A heads up that this Saturday 21st August from 5.30pm, the Young Propagators Society are holding a fascinating FREE evening of talks and discussions ‘Roots & Radicles’ at BPCG with creative urban activist and community gardener Carole Wright (founder of Blak Outside) and writer, natural historian and Kew-trained horticulturalist Richard Choksey. All ages welcome! Book here to come https://www.youngpropsoc.com/event-details/roots-radicles-1  

If you are also free to help set up from 4.30pm, and during and after the event, please email Steph on stephanieprior@live.co.uk

As part of our Windows to Nature Project funded by Postcode Local Trust, Joshua Piercey has made a fab short video detailing the story of our early summer resident blue tit and her chicks. Do watch! It’s only 4 minutes long.
https://www.brockwellgreenhouses.org.uk/bpcg-birdbox-cam-a-blue-tit-raises-a-brood-in-our-sycamore-tree/

And in BPCG garden news, if you have an orchard as we do, or even just one fruit tree, July and August are the months of the year that are suitable for summer pruning of fruit trees. However in order to do this you need to understand a little about how trees grow and the different effects on the tree’s growth arising from summer and winter pruning. At the community greenhouse we have a number of different fruit trees to consider.

A simple rule is that if you have a stone fruit tree, that is any fruit tree which produces fruits with stones, in our case cherry, greengage, damson and apricot, they all should only be pruned in the summer and never in the winter. Stone fruit generally do not need extensive pruning but over time may need to have damaged branches removed, or if the trees have been planted too closely together so that one tree’s branches start to grow into the neighbouring tree’s, (as it the case with ours,) we prune away some of this growth as a way of separating the trees allowing more light and air to flow around their branches. Light is good for ripening fruit and air flow in orchards is important as it reduces the risk of fungal infections. With young trees there may also be a need to raise their canopy by pruning away the smallest branches lowest down the trunk.

Stone fruit are very susceptible to infection by a fungal disease of the wood called ‘silver leaf’ which enters the tree through wounds and pruning cuts causing a silvering of the leaves followed by death of the branch. Fungal diseases are most likely to spread in damp weather, ( as happened with the blight that effected our tomatoes.) For this reason we try to protect our trees from being infected by silver leaf by pruning in July and August in the warmer months of the summer and importantly making a point of only pruning in dry weather.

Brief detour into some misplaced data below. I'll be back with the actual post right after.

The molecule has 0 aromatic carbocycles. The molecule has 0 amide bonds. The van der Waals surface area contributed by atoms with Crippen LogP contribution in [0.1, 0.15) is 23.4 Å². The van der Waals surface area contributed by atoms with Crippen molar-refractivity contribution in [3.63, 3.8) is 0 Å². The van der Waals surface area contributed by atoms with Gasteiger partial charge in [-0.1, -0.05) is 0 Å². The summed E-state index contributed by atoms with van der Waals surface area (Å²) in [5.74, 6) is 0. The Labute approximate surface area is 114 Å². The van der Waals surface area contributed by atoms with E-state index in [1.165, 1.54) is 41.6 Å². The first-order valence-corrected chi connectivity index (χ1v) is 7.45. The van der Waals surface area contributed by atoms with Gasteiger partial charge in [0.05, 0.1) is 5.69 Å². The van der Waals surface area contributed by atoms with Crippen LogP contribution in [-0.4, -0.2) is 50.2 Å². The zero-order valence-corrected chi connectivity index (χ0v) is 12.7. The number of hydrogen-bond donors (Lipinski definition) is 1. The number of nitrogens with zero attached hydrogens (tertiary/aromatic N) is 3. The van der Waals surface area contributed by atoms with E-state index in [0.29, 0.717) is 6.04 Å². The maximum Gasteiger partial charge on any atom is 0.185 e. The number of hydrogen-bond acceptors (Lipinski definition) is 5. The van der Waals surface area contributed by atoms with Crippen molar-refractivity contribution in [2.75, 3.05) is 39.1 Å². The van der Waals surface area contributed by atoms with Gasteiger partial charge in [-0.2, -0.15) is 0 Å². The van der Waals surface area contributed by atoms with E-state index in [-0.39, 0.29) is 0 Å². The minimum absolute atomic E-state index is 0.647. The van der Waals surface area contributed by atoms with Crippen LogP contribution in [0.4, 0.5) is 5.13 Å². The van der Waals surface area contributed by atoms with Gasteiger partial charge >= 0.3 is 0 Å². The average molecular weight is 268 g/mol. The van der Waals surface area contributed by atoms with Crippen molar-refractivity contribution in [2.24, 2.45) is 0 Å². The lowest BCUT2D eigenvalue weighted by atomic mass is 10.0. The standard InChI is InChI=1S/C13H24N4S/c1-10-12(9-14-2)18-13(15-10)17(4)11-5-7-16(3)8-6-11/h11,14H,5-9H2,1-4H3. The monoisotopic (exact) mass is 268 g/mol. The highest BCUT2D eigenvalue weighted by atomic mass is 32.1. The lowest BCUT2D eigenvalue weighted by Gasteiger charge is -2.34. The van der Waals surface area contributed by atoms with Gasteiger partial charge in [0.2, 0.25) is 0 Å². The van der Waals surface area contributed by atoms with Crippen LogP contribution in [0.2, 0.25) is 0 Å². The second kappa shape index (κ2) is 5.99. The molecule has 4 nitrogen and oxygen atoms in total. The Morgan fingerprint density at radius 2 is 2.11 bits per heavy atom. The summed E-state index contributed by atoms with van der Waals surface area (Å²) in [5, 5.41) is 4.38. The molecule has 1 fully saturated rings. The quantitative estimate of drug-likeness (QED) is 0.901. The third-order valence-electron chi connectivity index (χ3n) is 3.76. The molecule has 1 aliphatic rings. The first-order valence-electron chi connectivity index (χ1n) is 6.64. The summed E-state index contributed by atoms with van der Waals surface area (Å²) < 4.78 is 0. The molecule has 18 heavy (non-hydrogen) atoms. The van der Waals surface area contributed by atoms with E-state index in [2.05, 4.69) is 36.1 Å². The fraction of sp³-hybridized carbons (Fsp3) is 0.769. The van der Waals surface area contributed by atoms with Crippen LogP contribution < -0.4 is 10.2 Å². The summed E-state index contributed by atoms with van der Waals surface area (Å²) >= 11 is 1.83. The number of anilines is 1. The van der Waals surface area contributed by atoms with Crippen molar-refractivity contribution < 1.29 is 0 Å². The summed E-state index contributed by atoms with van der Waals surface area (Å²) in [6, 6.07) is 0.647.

This week we will be checking to see if any of our stone fruit trees need pruning. Next week we will be looking at summer pruning of apples and pears and at how summer pruning can be used to promote the development of more flower buds, leading to an increase in fruit yield the following year.

In other BPCG news, we are running short of bags at the shop again so if you have any second hand/ recycled ones going spare for folk to use to take home their plants and produce, please do bring them along to us.  Thank you!

Also, do book for our next Fermentation workshop with Jelena Belgrave on the afternoon of Saturday September 11th https://www.brockwellgreenhouses.org.uk/event/fermentation-workshop-4/

And another date for your diary. On Sunday September 12th it’s our Harvest Fete 12.30pm to 5pm.   Spread the word!  Delicious food from our cob oven, Brixton Tatterjacks dancing, traditional games, crafts, facepainting and wood carving.  It’s going to be great.  Book to be a punter or let Kate know if you’d like to volunteer (kate@brockwellgreenhouses.org.uk)   https://www.brockwellgreenhouses.org.uk/event/harvest-fete/

In other news, check out these fantastic TFL Botanical maps of Brixton, which are also available from free from our BPCG shop.  https://art.tfl.gov.uk/wp-content/uploads/2021/08/SH-560-Brixton-Botanical-Map-Foldout-DIGITALEXPORT_LR_01.pdf

Last but not least, from 2pm to 4pm on Saturday September 4th it’s the Lambeth Horticultural Society Late Summer Show at St Lukes Church, Kinghts Hill, West Norwood, SE27 0HY.  Entry is free.  Buy plants and goodies. Have a go at the Tombola. Refreshments are available.